This semester we are working with students on the whole area of preaching. Earlier this week, we explored different models of the preacher (drawn from Tom Long’s excellent The Witness of Preaching and modified by Nah Then’s Glen Marshall). I located myself, reluctantly, in the Herald category, with aspirations to be more of a Poet, and a recognition that I may belong in Long’s category of Witness. This quotation from a recent post by William Willimon helped to clarify my initial instinct however:
Sometimes in leaning over to speak to the modern world, I fear that we
may have fallen in! When, in our sermons, we sought to use our sermons
to build a bridge from the old world of the Bible to the new modern
world, the traffic was only moving in one direction on that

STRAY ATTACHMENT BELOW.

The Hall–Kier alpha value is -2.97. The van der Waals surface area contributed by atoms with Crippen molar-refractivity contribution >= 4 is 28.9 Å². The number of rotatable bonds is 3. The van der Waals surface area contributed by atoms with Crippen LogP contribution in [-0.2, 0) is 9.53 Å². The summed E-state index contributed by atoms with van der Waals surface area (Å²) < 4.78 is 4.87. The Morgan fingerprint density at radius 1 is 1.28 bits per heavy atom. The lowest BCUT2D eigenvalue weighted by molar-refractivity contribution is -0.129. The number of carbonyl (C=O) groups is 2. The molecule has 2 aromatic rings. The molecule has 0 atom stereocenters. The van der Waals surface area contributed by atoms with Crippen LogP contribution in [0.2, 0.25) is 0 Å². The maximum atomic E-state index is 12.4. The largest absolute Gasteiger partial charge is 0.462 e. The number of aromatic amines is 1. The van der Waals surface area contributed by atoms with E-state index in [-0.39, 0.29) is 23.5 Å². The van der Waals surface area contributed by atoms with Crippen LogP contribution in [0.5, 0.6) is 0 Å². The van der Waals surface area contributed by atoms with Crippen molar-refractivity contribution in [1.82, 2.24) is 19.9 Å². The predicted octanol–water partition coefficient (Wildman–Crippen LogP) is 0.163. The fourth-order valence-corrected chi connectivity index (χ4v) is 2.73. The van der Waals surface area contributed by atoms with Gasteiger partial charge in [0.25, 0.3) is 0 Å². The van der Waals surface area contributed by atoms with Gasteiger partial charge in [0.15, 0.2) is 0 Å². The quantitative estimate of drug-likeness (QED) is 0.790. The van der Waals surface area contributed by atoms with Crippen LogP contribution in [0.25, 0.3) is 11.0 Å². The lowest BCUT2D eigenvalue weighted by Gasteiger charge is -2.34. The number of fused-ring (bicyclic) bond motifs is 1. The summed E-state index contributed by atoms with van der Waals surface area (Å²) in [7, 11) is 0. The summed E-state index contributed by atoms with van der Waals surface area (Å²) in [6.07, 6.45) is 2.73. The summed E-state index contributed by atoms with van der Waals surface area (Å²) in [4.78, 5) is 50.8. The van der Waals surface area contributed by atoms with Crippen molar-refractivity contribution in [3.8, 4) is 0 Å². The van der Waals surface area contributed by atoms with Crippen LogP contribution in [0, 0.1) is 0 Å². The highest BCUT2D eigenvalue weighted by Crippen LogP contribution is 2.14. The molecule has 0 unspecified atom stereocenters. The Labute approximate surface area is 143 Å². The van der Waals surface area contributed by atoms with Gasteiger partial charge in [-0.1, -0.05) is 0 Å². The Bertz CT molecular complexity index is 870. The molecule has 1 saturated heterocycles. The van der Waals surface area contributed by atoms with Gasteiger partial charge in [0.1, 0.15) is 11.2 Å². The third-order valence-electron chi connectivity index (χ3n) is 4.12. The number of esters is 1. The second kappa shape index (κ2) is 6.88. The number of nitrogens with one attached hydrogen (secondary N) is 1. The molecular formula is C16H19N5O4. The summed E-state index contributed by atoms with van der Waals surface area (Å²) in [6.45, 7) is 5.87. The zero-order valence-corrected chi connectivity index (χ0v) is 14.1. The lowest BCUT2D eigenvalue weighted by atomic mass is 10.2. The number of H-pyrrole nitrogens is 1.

interpretive bridge. It was always the modern world rummaging about in
Scripture, saying things like "This relates to me," or, "I’m sorry,
this is really impractical," or, "I really can’t make sense out of
that." It was always the modern world telling the Bible what’s what.
don’t believe that the Bible wants to "speak to the modern world."
Rather, I think the Bible wants to change, convert the modern world.
This isn’t the whole truth, and it is no surprise that Willimon has recently published a book on Barth on preaching, but there is something there that many preachers could learn from.